The terms“substantially” or“essentially” herein, and similar terms, will be understood by the person skilled in the art. The terms“substantially” or“essentially” may also include embodiments with“entirely”,“completely”,“all”, etc. Hence, in embodiments the adjective substantially or essentially may also be removed. Where applicable, the term “substantially” or the term“essentially” may also relate to 90% or higher, such as 95% or higher, especially 99% or higher, even more especially 99.5% or higher, including 100%. Moreover, the terms’’about” and“approximately” may also relate to 90% or higher, such as 95% or higher, especially 99% or higher, even more especially 99.5% or higher, including 100%. For numerical values it is to be understood that the terns“substantially”,“essentially”, “about”, and“approximately” may also relate to the range of 90% - 1 10%, such as 95%-105%, especially 99%-101% of the values(s ) it refers to.

The term“comprise” includes also embodiments wherein the term“comprises” means“consists of’.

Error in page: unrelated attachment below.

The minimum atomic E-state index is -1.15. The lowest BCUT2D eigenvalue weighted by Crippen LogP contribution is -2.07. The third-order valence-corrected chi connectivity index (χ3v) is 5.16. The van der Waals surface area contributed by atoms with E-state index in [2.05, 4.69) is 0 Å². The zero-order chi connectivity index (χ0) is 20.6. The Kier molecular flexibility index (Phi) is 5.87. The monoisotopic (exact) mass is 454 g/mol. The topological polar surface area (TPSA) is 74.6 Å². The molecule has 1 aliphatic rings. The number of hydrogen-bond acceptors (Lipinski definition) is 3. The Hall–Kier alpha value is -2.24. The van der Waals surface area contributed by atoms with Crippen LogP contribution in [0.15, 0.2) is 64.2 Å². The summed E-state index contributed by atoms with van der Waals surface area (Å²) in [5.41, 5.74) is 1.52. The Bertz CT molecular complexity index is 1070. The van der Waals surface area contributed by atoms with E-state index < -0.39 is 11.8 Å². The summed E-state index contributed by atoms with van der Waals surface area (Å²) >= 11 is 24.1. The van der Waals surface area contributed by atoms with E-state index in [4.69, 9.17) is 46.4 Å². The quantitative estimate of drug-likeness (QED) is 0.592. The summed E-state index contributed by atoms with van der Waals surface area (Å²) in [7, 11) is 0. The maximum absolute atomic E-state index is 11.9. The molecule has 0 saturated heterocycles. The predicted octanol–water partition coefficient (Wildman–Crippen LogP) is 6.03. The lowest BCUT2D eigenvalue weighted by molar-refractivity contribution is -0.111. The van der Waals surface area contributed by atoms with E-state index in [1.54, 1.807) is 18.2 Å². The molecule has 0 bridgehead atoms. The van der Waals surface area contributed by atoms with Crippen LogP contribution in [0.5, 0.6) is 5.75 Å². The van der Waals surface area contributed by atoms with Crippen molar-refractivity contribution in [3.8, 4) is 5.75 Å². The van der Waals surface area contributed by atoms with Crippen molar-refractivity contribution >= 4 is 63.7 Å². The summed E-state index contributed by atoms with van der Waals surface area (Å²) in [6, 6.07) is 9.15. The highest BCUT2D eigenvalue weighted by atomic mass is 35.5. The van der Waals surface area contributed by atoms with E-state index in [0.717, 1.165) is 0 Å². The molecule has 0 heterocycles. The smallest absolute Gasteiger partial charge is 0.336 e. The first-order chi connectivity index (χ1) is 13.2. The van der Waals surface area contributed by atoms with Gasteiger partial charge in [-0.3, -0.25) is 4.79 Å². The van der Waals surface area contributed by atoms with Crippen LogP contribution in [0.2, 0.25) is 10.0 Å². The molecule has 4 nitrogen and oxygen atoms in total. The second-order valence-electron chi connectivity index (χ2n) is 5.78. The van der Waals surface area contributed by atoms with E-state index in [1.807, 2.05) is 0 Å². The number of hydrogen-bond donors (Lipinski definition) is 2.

The term“and/or” especially relates to one or more of the items mentioned before and after“and/or”. For instance, a phrase“item 1 and/or item 2” and similar phrases may relate to one or more of item 1 and item 2. The term "comprising" may in an embodiment refer to "consisting of' but may in another embodiment also refer to "containing at least the defined species and optionally one or more other species".

Furthermore, the terms first, second, third and the like in the description and in the claims, are used for distinguishing between similar elements and not necessarily for describing a sequential or chronological order. It is to be understood that the terms so used are interchangeable under appropriate circumstances and that the embodiments of the invention described herein are capable of operation in other sequences than described or illustrated herein.